During an employee’s gender transition, virtually every workplace benefit can come into play, including drug coverage, employee assistance programs, flexible working options, mental-health programs and diversity initiatives. For Tamara Hansen, a delivery manager specialist at Scotiabank, coming out as transgender after more than three decades with her employer has been an emotional journey.
“I get close to tears quite a bit now, and it’s tears of joy,” she says. “Before I transitioned, there was a lot of anxiety and stress. And that, too, was incredibly emotional, but that’s all disappeared and it’s been replaced by joy.”
In 2015, Hansen began hormone replacement therapy. While Scotiabank wasn’t involved in that first step, her group benefits plan covered the drugs, including estrogen and anti-androgens. “I wasn’t about to come out at that point,” she says. “I wanted to see how far the hormone replacement therapy would take things. . . . That took several years and there was always this, ‘Well, if it doesn’t work out, what am I going to do?’ Because once you start hormone replacement therapy, the body starts changing, and you might get to a point where you can’t present properly as male and you can’t present properly as female.”
In 2018, Hansen began reaching out to a few colleagues about her transition. “That was a petrifying moment, but Scotiabank has got a fantastic policy in place, and I knew I could fall back on that,” she says. “I knew the bank would have my back, but when it comes down to it, it’s individuals.”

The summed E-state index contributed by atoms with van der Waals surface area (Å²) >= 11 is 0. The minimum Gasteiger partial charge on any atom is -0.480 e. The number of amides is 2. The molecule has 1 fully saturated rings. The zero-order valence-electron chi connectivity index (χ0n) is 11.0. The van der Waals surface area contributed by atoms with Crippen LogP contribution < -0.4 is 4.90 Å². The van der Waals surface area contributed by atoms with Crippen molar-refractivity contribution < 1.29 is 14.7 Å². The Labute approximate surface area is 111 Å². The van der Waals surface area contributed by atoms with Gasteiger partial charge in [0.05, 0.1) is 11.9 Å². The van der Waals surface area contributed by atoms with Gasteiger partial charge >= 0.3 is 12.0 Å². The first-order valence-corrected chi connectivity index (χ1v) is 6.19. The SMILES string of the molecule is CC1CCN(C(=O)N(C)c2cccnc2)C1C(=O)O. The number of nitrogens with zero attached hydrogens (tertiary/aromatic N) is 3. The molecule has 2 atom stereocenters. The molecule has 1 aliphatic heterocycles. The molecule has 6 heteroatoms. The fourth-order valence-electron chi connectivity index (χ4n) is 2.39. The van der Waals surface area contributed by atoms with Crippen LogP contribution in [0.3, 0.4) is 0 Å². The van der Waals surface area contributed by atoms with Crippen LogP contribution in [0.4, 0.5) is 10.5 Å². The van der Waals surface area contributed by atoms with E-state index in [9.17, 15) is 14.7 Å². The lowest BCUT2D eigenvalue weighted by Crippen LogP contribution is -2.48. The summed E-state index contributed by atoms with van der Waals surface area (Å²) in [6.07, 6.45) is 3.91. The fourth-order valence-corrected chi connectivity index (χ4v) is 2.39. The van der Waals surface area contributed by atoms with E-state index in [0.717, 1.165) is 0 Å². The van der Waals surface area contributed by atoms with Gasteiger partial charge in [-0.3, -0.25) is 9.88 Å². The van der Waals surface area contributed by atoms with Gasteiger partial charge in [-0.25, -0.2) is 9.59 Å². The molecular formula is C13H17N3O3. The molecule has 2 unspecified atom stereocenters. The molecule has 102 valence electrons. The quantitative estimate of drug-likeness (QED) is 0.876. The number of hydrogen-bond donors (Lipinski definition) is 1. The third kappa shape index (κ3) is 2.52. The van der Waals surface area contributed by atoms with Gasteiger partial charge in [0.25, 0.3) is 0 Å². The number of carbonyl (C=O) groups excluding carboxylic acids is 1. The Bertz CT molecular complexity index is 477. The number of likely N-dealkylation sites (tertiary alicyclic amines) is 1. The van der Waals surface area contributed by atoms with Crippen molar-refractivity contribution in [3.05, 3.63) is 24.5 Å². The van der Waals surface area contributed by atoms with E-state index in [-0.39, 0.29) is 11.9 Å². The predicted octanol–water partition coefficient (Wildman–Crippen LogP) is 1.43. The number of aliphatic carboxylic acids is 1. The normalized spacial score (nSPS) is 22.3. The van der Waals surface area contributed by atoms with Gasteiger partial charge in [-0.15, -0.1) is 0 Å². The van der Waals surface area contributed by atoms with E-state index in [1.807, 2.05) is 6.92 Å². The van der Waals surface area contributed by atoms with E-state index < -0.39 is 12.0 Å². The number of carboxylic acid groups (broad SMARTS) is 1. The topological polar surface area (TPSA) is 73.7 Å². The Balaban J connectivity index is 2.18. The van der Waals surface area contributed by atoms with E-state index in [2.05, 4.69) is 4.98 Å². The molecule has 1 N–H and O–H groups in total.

Positive reactions from certain colleagues gave Hansen the momentum to speak to management, and as soon as she spoke to her vice-president, everything kicked into high gear. “I was put in contact with other trans people at the bank, through the VP,” she says. “And separately, at the same time, through HR, I was put in contact with the workplace accommodation folks.”
Working with its consultant, Morneau Shepell Ltd., the bank prepared sensitivity training for Hansen’s 250 colleagues. In groups of 30, everyone participated in learning sessions about what it means to be transgender.
The plan started coming together in a matter of days, she says. “All of the documentation, the plan, the training material, was presented to me. I had to be comfortable with what it said. I had to be comfortable with the timeline. If I said no to something, it stopped. And rightfully so, but I hadn’t expected that. Going into this, I had expected that I was going to be the one doing all of the legwork. They did the legwork behind the scenes.”
At the same time, Hansen set a date for when she wanted to arrive at work as Tamara for the first time. “The old me left the bank for the very last time, never to return. I spent the next week getting myself ready, with the new me.”
Hansen wanted her appearance to be remarkably different when she came back to work. That meant getting her hair done and ears pierced, and practicing being a woman in public. When she arrived at work, she received total acceptance, she says. “The reaction I had from people was more of ‘I’m so sad you waited this long,’ as opposed to what I’d expected, which was that I would have to justify what I’m doing.”
Timelines are everything
Scotiabank recognizes timing can be critically important in supporting a transitioning employee, says Lizna Husnani-Puchta, senior manager of workplace accommodation at Scotiabank. How colleagues and management are informed, and ensuring all the appropriate changes are made regarding new names and pronouns, needs to be managed with care, she adds.